This article was published by The McAlvany Intelligence Advisor on Monday, August 14, 2017:
Inquiring minds are asking: what on earth is the US doing meddling in the affairs of Venezuela? The media has broadcast the rolling and accelerating disaster taking place there, with some even properly blaming it on socialist practices unleased by Marxist Hugo Chavez (they are called “Chavism” and its supporters are called “Chavists”) and his protégé, Nicolas Maduro.
Those policies, enforced with increasing vengeance upon a powerless citizenry, have all but destroyed a country that once was one of the most prosperous in South America.
Grant the point. But does this justify in any way U.S. interference? Does it justify sanctions, freezing of assets of Maduro and his henchmen, and removing the freedom of Americans to do business with him, or them? Notice please that the sanctions only apply to about 30 of Maduro’s people and not to any of the 20 or so American oil refineries currently supporting Maduro’s Marxist regime to the tune of a billion dollars a month.
Here are some other questions:
- How well did America’s efforts at nation building do in Iran, Iraq, and Afghanistan?
- How did things work out in Vietnam after we left?
- If hyperinflation is justification for meddling in Venezuelan, why didn’t the US intervene in Zimbabwe, or in Argentina, when their currencies were being destroyed?
- Aren’t there more repressive regimes around the world than Argentina – in Africa, for example?
- What makes Venezuela different?
- Is it the vast reserves of crude oil lying beneath the ground – the largest proven reserves in the world?
North Korea’s fat boy, Kim Jong-un, that hapless country’s Supreme Leader, on the other hand, is posing a direct threat to Guam, an unincorporated U.S. territory, with his potentially nuclear-tipped ICBMs. And yet Trump is using diplomacy in an attempt to defuse and resolve that crisis before the fat boy blows up Guam. Joint Chiefs of Staff General Joe Dunford made that very clear on Sunday:
As a military leader, I have to make sure that this president does have viable military options in the event that the diplomatic and economic pressurization campaign [against North Korea] fails.
[But] even as we develop those options, we are mindful of the consequences of executing those options, and that makes us have more of a sense of urgency to make sure that we’re doing everything we absolutely can to support Secretary [of State Rex] Tillerson’s current path [of diplomacy].
In Venezuela Trump has ruled out diplomacy. When Maduro offered to meet with Trump next month while attending the UN General Assembly in New York City, the White House’s snub was emphatic: “The United States stands with the people of Venezuela in the face of their continued aggression by the Maduro regime. President Trump will gladly speak with the leader of Venezuela as soon as democracy is restored in that country.”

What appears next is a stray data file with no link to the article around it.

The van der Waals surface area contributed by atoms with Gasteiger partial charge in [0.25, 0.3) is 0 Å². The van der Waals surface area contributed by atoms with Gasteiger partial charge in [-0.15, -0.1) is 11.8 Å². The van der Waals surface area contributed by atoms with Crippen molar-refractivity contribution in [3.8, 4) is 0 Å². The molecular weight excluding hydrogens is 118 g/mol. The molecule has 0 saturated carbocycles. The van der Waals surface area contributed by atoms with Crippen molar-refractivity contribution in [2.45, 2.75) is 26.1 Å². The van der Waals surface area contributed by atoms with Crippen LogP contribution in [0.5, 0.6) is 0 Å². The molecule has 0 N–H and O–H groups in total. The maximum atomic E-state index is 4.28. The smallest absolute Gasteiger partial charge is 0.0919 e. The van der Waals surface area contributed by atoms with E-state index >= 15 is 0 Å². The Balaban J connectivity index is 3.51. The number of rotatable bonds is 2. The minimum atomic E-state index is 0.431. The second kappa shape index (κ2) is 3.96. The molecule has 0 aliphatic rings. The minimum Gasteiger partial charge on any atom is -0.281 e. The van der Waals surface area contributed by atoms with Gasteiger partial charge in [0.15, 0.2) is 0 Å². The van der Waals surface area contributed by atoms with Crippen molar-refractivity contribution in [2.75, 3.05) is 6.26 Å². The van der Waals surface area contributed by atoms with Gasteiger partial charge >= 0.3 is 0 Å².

Trump ramped up his rhetoric on Venezuela on Friday:
We have many options [to help Venezuela’s citizens] … this is our neighbor. We are all over the world and we have troops all over the world in places that are very, very far away.
Venezuela is not very far away and the people [there] are suffering. They’re dying.
We have many options for Venezuela including a possible military option, if necessary….
I’m not going to rule out a military option. Venezuela is a mess.
But, as Henri Falcon, the opposition governor of Lara state (one of 23 Venezuelan states), responded: “This mess is ours! Sort out your own, of which you have plenty.”
Another question arises: just where does the Constitution give Trump the authority to wage war? In Article 1, Section 8 the powers are given to the Congress, not the Executive. But with the passage of time, the increase in ignorance over what the Constitution does, or is supposed to do, and the “Elastic Clause” (the Necessary and Proper Clause), Congress has gotten away with giving its war-making authority to the Executive Branch. It’s called the War Powers Act. Passed overwhelmingly by the Congress in 1973, it allows the president to proceed with military adventures for 48 hours without even notifying Congress. And then he is allowed to keep those troops abroad for 60 days, plus another 30 days to “withdraw” them.
It’s been regularly violated and ignored. Presidents Bush, Clinton, and Obama regularly sent troops abroad in violation of the act. In June 2011, for instance, Congress rebuked President Obama for maintaining American troops in Libya for violating the act. Does anyone remember anything about that? Does anyone remember any Congressional sanctions placed on Obama for that violation? Yale law professor Bruce Ackerman said that by violating the act, “the White House has shattered the traditional legal process the executive branch has developed to sustain the rule of law over the past 75 years.”
Did anyone notice?
If the Constitution were being followed, threats from Congress would end Trump’s threats to Venezuela.
Venezuelanlysis.com: Trump Considers Military Option in Venezuela
The Wall Street Journal: Top U.S. General Readies Military Plan for North Korea, but Pushes for Diplomacy
The Wall Street Journal: Trump Won’t Rule Out Military Option for Venezuela